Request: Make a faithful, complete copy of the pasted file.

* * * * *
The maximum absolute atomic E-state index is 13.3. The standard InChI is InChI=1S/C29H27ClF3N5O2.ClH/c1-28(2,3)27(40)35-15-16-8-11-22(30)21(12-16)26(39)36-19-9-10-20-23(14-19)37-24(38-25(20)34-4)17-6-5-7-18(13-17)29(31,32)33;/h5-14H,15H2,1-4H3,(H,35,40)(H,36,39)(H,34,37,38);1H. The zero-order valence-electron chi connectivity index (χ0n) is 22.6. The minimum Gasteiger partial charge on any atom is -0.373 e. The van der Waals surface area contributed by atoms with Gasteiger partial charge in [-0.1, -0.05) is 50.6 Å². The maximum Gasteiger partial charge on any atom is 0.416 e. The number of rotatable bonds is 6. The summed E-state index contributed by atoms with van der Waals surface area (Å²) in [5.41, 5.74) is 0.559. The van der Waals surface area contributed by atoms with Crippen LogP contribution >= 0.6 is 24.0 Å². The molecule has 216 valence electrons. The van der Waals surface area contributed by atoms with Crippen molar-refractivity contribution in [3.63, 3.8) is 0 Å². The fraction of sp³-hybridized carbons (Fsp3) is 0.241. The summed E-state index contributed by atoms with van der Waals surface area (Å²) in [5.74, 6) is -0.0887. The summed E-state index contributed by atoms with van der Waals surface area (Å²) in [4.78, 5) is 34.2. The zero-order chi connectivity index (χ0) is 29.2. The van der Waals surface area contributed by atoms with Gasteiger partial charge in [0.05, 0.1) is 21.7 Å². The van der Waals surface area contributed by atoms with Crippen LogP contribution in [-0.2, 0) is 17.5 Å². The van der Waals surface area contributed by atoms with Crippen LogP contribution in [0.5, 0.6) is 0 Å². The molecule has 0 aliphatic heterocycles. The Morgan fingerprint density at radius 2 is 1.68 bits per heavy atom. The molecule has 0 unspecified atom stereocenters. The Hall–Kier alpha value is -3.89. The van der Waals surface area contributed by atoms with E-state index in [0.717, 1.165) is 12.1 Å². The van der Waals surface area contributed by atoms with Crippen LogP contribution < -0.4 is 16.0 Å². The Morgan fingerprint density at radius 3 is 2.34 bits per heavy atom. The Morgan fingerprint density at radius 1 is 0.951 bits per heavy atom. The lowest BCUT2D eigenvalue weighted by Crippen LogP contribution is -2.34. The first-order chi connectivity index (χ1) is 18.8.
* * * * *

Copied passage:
The maximum absolute atomic E-state index is 13.3. The standard InChI is InChI=1S/C29H27ClF3N5O2.ClH/c1-28(2,3)27(40)35-15-16-8-11-22(30)21(12-16)26(39)36-19-9-10-20-23(14-19)37-24(38-25(20)34-4)17-6-5-7-18(13-17)29(31,32)33;/h5-14H,15H2,1-4H3,(H,35,40)(H,36,39)(H,34,37,38);1H. The zero-order valence-electron chi connectivity index (χ0n) is 22.6. The minimum Gasteiger partial charge on any atom is -0.373 e. The van der Waals surface area contributed by atoms with Gasteiger partial charge in [-0.1, -0.05) is 50.6 Å². The maximum Gasteiger partial charge on any atom is 0.416 e. The number of rotatable bonds is 6. The summed E-state index contributed by atoms with van der Waals surface area (Å²) in [5.41, 5.74) is 0.559. The van der Waals surface area contributed by atoms with Crippen LogP contribution >= 0.6 is 24.0 Å². The molecule has 216 valence electrons. The van der Waals surface area contributed by atoms with Crippen molar-refractivity contribution in [3.63, 3.8) is 0 Å². The fraction of sp³-hybridized carbons (Fsp3) is 0.241. The summed E-state index contributed by atoms with van der Waals surface area (Å²) in [5.74, 6) is -0.0887. The summed E-state index contributed by atoms with van der Waals surface area (Å²) in [4.78, 5) is 34.2. The zero-order chi connectivity index (χ0) is 29.2. The van der Waals surface area contributed by atoms with Gasteiger partial charge in [0.05, 0.1) is 21.7 Å². The van der Waals surface area contributed by atoms with Crippen LogP contribution in [-0.2, 0) is 17.5 Å². The van der Waals surface area contributed by atoms with Crippen LogP contribution in [0.5, 0.6) is 0 Å². The molecule has 0 aliphatic heterocycles. The Morgan fingerprint density at radius 2 is 1.68 bits per heavy atom. The molecule has 0 unspecified atom stereocenters. The Hall–Kier alpha value is -3.89. The van der Waals surface area contributed by atoms with E-state index in [0.717, 1.165) is 12.1 Å². The van der Waals surface area contributed by atoms with Crippen LogP contribution < -0.4 is 16.0 Å². The Morgan fingerprint density at radius 3 is 2.34 bits per heavy atom. The Morgan fingerprint density at radius 1 is 0.951 bits per heavy atom. The lowest BCUT2D eigenvalue weighted by Crippen LogP contribution is -2.34. The first-order chi connectivity index (χ1) is 18.8.